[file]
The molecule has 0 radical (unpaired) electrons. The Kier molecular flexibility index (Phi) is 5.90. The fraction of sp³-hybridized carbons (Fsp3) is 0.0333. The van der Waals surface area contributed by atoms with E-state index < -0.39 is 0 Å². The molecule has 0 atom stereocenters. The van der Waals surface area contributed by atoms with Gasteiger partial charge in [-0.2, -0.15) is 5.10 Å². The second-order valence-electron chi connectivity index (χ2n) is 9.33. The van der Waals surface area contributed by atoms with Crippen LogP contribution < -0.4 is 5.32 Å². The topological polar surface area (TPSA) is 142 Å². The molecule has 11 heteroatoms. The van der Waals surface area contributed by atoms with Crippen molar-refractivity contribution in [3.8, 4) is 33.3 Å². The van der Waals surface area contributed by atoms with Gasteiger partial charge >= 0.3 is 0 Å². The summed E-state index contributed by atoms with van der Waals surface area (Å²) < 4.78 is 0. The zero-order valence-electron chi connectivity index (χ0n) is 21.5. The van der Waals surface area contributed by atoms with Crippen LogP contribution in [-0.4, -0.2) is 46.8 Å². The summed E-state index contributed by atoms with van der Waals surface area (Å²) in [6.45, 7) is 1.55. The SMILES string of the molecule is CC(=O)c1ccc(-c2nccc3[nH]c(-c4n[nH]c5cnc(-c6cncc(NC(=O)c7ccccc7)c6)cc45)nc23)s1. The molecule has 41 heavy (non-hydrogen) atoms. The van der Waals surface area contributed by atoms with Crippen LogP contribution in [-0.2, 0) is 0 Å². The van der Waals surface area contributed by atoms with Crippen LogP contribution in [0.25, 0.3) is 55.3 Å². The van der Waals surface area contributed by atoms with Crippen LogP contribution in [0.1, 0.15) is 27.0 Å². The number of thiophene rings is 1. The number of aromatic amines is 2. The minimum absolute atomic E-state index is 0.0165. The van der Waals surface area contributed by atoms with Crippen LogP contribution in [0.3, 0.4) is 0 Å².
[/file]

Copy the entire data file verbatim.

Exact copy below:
The molecule has 0 radical (unpaired) electrons. The Kier molecular flexibility index (Phi) is 5.90. The fraction of sp³-hybridized carbons (Fsp3) is 0.0333. The van der Waals surface area contributed by atoms with E-state index < -0.39 is 0 Å². The molecule has 0 atom stereocenters. The van der Waals surface area contributed by atoms with Gasteiger partial charge in [-0.2, -0.15) is 5.10 Å². The second-order valence-electron chi connectivity index (χ2n) is 9.33. The van der Waals surface area contributed by atoms with Crippen LogP contribution < -0.4 is 5.32 Å². The topological polar surface area (TPSA) is 142 Å². The molecule has 11 heteroatoms. The van der Waals surface area contributed by atoms with Crippen molar-refractivity contribution in [3.8, 4) is 33.3 Å². The van der Waals surface area contributed by atoms with Gasteiger partial charge >= 0.3 is 0 Å². The summed E-state index contributed by atoms with van der Waals surface area (Å²) < 4.78 is 0. The zero-order valence-electron chi connectivity index (χ0n) is 21.5. The van der Waals surface area contributed by atoms with Crippen LogP contribution in [-0.4, -0.2) is 46.8 Å². The summed E-state index contributed by atoms with van der Waals surface area (Å²) in [6.45, 7) is 1.55. The SMILES string of the molecule is CC(=O)c1ccc(-c2nccc3[nH]c(-c4n[nH]c5cnc(-c6cncc(NC(=O)c7ccccc7)c6)cc45)nc23)s1. The molecule has 41 heavy (non-hydrogen) atoms. The van der Waals surface area contributed by atoms with Crippen LogP contribution in [-0.2, 0) is 0 Å². The van der Waals surface area contributed by atoms with Crippen LogP contribution in [0.25, 0.3) is 55.3 Å². The van der Waals surface area contributed by atoms with Crippen LogP contribution in [0.1, 0.15) is 27.0 Å². The number of thiophene rings is 1. The number of aromatic amines is 2. The minimum absolute atomic E-state index is 0.0165. The van der Waals surface area contributed by atoms with Crippen LogP contribution in [0.3, 0.4) is 0 Å².